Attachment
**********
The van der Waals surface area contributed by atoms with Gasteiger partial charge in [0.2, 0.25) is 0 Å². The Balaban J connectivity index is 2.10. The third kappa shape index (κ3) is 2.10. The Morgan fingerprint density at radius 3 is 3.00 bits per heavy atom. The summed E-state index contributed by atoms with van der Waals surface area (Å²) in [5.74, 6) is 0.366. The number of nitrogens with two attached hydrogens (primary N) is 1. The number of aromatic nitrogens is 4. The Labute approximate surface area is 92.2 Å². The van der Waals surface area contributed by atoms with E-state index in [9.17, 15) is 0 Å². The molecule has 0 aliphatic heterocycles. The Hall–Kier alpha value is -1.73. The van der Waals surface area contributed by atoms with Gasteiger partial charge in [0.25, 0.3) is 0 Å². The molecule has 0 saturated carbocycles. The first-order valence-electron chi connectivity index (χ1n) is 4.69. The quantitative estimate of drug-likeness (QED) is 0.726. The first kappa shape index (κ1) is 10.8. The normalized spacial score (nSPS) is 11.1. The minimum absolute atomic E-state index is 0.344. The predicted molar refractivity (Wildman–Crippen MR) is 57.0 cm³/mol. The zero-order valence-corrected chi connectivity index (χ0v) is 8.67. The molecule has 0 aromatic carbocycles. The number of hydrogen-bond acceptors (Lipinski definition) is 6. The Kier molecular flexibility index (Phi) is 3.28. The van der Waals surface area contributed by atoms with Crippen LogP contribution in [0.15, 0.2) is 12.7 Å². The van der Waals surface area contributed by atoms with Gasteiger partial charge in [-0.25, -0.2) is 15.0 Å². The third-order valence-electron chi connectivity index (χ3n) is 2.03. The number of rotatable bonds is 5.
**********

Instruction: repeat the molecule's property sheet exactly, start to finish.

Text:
The van der Waals surface area contributed by atoms with Gasteiger partial charge in [0.2, 0.25) is 0 Å². The Balaban J connectivity index is 2.10. The third kappa shape index (κ3) is 2.10. The Morgan fingerprint density at radius 3 is 3.00 bits per heavy atom. The summed E-state index contributed by atoms with van der Waals surface area (Å²) in [5.74, 6) is 0.366. The number of nitrogens with two attached hydrogens (primary N) is 1. The number of aromatic nitrogens is 4. The Labute approximate surface area is 92.2 Å². The van der Waals surface area contributed by atoms with E-state index in [9.17, 15) is 0 Å². The molecule has 0 aliphatic heterocycles. The Hall–Kier alpha value is -1.73. The van der Waals surface area contributed by atoms with Gasteiger partial charge in [0.25, 0.3) is 0 Å². The molecule has 0 saturated carbocycles. The first-order valence-electron chi connectivity index (χ1n) is 4.69. The quantitative estimate of drug-likeness (QED) is 0.726. The first kappa shape index (κ1) is 10.8. The normalized spacial score (nSPS) is 11.1. The minimum absolute atomic E-state index is 0.344. The predicted molar refractivity (Wildman–Crippen MR) is 57.0 cm³/mol. The zero-order valence-corrected chi connectivity index (χ0v) is 8.67. The molecule has 0 aromatic carbocycles. The number of hydrogen-bond acceptors (Lipinski definition) is 6. The Kier molecular flexibility index (Phi) is 3.28. The van der Waals surface area contributed by atoms with Crippen LogP contribution in [0.15, 0.2) is 12.7 Å². The van der Waals surface area contributed by atoms with Gasteiger partial charge in [-0.25, -0.2) is 15.0 Å². The third-order valence-electron chi connectivity index (χ3n) is 2.03. The number of rotatable bonds is 5.